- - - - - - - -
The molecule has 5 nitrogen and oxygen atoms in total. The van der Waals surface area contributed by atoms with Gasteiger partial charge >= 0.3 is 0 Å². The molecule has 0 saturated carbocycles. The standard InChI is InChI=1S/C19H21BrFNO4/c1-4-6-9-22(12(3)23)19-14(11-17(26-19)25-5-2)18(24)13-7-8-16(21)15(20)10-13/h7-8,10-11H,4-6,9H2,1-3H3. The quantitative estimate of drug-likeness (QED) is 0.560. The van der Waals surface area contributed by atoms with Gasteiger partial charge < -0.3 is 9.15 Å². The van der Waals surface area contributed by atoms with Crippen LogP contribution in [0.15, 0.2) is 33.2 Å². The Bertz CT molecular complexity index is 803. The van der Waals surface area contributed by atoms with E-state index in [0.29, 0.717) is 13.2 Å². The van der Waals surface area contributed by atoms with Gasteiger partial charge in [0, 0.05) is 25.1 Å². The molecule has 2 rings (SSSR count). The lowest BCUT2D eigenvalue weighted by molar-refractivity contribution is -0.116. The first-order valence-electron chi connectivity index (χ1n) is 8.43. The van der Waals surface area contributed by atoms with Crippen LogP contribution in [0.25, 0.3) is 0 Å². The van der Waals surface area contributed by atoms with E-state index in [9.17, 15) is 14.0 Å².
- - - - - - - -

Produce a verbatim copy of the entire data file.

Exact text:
The molecule has 5 nitrogen and oxygen atoms in total. The van der Waals surface area contributed by atoms with Gasteiger partial charge >= 0.3 is 0 Å². The molecule has 0 saturated carbocycles. The standard InChI is InChI=1S/C19H21BrFNO4/c1-4-6-9-22(12(3)23)19-14(11-17(26-19)25-5-2)18(24)13-7-8-16(21)15(20)10-13/h7-8,10-11H,4-6,9H2,1-3H3. The quantitative estimate of drug-likeness (QED) is 0.560. The van der Waals surface area contributed by atoms with Gasteiger partial charge < -0.3 is 9.15 Å². The van der Waals surface area contributed by atoms with Crippen LogP contribution in [0.15, 0.2) is 33.2 Å². The Bertz CT molecular complexity index is 803. The van der Waals surface area contributed by atoms with E-state index in [0.29, 0.717) is 13.2 Å². The van der Waals surface area contributed by atoms with Gasteiger partial charge in [0, 0.05) is 25.1 Å². The molecule has 2 rings (SSSR count). The lowest BCUT2D eigenvalue weighted by molar-refractivity contribution is -0.116. The first-order valence-electron chi connectivity index (χ1n) is 8.43. The van der Waals surface area contributed by atoms with Crippen LogP contribution in [0.25, 0.3) is 0 Å². The van der Waals surface area contributed by atoms with E-state index in [9.17, 15) is 14.0 Å².